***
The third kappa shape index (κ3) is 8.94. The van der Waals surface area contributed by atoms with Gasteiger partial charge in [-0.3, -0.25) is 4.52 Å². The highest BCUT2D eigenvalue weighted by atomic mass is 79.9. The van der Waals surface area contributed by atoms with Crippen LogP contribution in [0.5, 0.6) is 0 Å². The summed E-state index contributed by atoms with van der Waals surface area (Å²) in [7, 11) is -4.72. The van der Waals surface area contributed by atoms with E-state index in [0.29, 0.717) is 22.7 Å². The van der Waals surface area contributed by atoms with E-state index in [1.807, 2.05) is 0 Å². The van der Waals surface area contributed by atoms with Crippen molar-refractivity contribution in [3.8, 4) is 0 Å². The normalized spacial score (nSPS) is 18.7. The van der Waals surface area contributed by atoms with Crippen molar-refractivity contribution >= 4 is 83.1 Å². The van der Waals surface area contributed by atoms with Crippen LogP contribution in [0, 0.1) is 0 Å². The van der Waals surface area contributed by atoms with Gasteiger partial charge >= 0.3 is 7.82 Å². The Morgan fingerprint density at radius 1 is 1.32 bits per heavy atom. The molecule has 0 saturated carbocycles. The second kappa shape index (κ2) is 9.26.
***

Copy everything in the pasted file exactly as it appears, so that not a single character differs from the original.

The third kappa shape index (κ3) is 8.94. The van der Waals surface area contributed by atoms with Gasteiger partial charge in [-0.3, -0.25) is 4.52 Å². The highest BCUT2D eigenvalue weighted by atomic mass is 79.9. The van der Waals surface area contributed by atoms with Crippen LogP contribution in [0.5, 0.6) is 0 Å². The summed E-state index contributed by atoms with van der Waals surface area (Å²) in [7, 11) is -4.72. The van der Waals surface area contributed by atoms with E-state index in [0.29, 0.717) is 22.7 Å². The van der Waals surface area contributed by atoms with E-state index in [1.807, 2.05) is 0 Å². The van der Waals surface area contributed by atoms with Crippen molar-refractivity contribution in [3.8, 4) is 0 Å². The normalized spacial score (nSPS) is 18.7. The van der Waals surface area contributed by atoms with Crippen molar-refractivity contribution >= 4 is 83.1 Å². The van der Waals surface area contributed by atoms with Crippen LogP contribution in [0, 0.1) is 0 Å². The van der Waals surface area contributed by atoms with Gasteiger partial charge >= 0.3 is 7.82 Å². The Morgan fingerprint density at radius 1 is 1.32 bits per heavy atom. The molecule has 0 saturated carbocycles. The second kappa shape index (κ2) is 9.26.